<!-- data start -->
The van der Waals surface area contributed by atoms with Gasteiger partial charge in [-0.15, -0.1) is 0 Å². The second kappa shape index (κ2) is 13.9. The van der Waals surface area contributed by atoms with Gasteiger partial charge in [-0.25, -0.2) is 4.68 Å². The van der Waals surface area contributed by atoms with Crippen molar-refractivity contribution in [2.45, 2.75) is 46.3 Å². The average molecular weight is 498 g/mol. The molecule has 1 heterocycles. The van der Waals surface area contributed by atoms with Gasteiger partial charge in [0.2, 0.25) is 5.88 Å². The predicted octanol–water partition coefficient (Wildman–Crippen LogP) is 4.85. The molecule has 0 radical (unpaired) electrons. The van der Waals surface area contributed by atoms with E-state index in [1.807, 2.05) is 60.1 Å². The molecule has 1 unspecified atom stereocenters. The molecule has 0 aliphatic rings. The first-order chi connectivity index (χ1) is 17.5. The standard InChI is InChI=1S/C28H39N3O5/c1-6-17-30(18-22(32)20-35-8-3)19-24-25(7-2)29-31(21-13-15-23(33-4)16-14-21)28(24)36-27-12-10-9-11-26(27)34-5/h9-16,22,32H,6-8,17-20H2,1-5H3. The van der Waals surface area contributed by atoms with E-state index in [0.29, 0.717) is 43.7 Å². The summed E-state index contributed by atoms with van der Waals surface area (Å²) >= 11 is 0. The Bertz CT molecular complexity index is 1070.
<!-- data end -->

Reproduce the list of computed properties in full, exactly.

The van der Waals surface area contributed by atoms with Gasteiger partial charge in [-0.15, -0.1) is 0 Å². The second kappa shape index (κ2) is 13.9. The van der Waals surface area contributed by atoms with Gasteiger partial charge in [-0.25, -0.2) is 4.68 Å². The van der Waals surface area contributed by atoms with Crippen molar-refractivity contribution in [2.45, 2.75) is 46.3 Å². The average molecular weight is 498 g/mol. The molecule has 1 heterocycles. The van der Waals surface area contributed by atoms with Gasteiger partial charge in [0.2, 0.25) is 5.88 Å². The predicted octanol–water partition coefficient (Wildman–Crippen LogP) is 4.85. The molecule has 0 radical (unpaired) electrons. The van der Waals surface area contributed by atoms with E-state index in [1.807, 2.05) is 60.1 Å². The molecule has 1 unspecified atom stereocenters. The molecule has 0 aliphatic rings. The first-order chi connectivity index (χ1) is 17.5. The standard InChI is InChI=1S/C28H39N3O5/c1-6-17-30(18-22(32)20-35-8-3)19-24-25(7-2)29-31(21-13-15-23(33-4)16-14-21)28(24)36-27-12-10-9-11-26(27)34-5/h9-16,22,32H,6-8,17-20H2,1-5H3. The van der Waals surface area contributed by atoms with E-state index in [0.29, 0.717) is 43.7 Å². The summed E-state index contributed by atoms with van der Waals surface area (Å²) >= 11 is 0. The Bertz CT molecular complexity index is 1070.